In the oppressive shadow of 1950s apartheid South Africa, Sophiatown became a beacon of defiance for black citizens intent on claiming their agency through cultural activities that produced some of the country’s most celebrated black writers, artists and musicians. It is here, where traditional African music and the jazz sounds of American musicians like Louis Armstrong and Duke Ellington intermingled to create the uniquely South African marabi music that filtered through the shebeens and beer halls of Sophiatown.
On 21 March, 40 dancers from the Rainbow Academy led by principal Thenjiwe Mgedisi will bring the sounds and dancing energy of a Saturday night beer hall in 1950s Sophiatown back to life and to the streets of Cape Town. Rainbow Academy is a performing arts school established in 2010 by performing artists Denay Willie and Frank Gormley to develop the talent of disadvantaged individuals with an interest in the performing arts. The Academy dancers will join lead performers Chante Wildeman, Mihlali Nomana, Unathi Makhambi, Zinedine Manus, and the Kleinvlei Fitness Hub and Cape Whalers Field Band Foundation in the procession.
“Sophiatown was both bad and good,” explains Mgedisi, “but it was a place where there was as much joy as there was pain. It was the time of the dompas, yet Sophiatown was about celebrating life. People from all over went to Sophiatown to have fun. But the music of Sophiatown brought a message to the people. It was about telling stories, healing, and the people of Sophiatown and who they were.”
It also sparked a sense of black pride in a country intent on destroying such a notion. But, through the thought provoking writing of Drum journalists like Can Themba, Es’kia Mpahlele, Nat Nakasa and Lewis Nkosi, the politics of the day and the everyday concerns and hopes of black South Africans found an outlet.
“Then people really dressed up to go out. I remember my mother telling me how she and my aunts would put on their ballroom gowns to go dancing. The police would come with their sjamboks and chase them, but once the police had left, everyone went back to dancing and having fun.”
“Our performance in the Cape Town Carnival is about bringing to life that happiness and the mindset of the people of that time and how, in spite of the hardships, they were able to find joy.”
This same joy, vibrancy and connection, says Mgedisi, is something she witnesses in every cohort of academy students as they prepare for the carnival. Each year, the Academy selects about 40 participants from newly enrolled students. It’s a great bonding exercise for the students who come from different backgrounds and cultures as they spend over 900 hours in rehearsals leading up to their final performance at carnival.
“It’s a very intense time as you are taking new students and developing them to the point where they are able to participate in an event like this. Some of the students have talent, but they have never performed in big events before. By participating in carnival, our students are gaining that experience as performers.”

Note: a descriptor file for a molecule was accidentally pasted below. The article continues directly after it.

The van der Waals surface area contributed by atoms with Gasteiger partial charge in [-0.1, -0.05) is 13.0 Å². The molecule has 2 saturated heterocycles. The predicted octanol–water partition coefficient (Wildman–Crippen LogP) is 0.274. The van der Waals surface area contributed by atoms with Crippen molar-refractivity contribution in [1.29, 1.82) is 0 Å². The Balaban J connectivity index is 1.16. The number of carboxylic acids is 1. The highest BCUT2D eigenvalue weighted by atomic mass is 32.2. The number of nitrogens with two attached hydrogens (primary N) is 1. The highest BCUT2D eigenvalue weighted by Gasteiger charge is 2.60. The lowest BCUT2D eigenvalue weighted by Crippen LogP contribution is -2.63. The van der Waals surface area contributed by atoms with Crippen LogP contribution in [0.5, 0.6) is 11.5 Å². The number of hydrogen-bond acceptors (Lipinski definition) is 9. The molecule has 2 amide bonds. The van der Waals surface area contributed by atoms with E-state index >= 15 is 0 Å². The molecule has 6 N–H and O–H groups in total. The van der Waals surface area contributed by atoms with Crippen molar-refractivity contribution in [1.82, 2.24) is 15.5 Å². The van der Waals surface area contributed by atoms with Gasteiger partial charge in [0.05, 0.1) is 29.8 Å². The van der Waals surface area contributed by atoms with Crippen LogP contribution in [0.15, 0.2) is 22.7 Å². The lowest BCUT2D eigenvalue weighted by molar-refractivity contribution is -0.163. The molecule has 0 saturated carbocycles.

Students who are involved in the carnival also undergo formal assessments based on their participation in the event and are evaluated on aspects such as their discipline and professionalism, qualities that are vital for any successful performing artist.
Mgedisi, herself a performing artist who completed an Honours in African Music at the University of Cape Town, is excited as she talks about the impact that the carnival has made on the lives of her students and the offering at Rainbow Academy.
“I have incorporated many of the things that I have learnt at the Cape Town Carnival that are useful for a performing artist into our syllabus. We have learnt about unity, the sharing of ideas and that everybody’s ideas are important, as well as diversity and have grown in terms of performance and admin and management skills.”
“Many of our students have furthered their studies by either enrolling for a diploma through the Academy or have gone to UCT to complete a degree in the performing arts. Some are doing their honours and Masters while others are teaching in the performing arts and they are using the experience that we have given them through events like the carnival to do that.”
As an artist, this brings Mgedisi great joy as she knows the impact that the performing arts can have on the holistic development of the youth.
“Whenever I see children that need help with their academics, I take that child and I teach them how to play an instrument,” she says and smiles.
“Sometimes when a child is not doing well academically and there are no other reasons for their poor performance, you discover that that child actually lacks self-esteem. They may not do well because they are scared to participate and speak in front of other learners, but when you expose them to the performing arts, you make them comfortable in front of audiences. That’s when you see them become stronger academically,” says Mgedisi, who along with the Cape Town Carnival seems to be creating a next generation of artists that may just push South Africa’s creative boundaries to the same extent that those artists from 1950s Sophiatown did.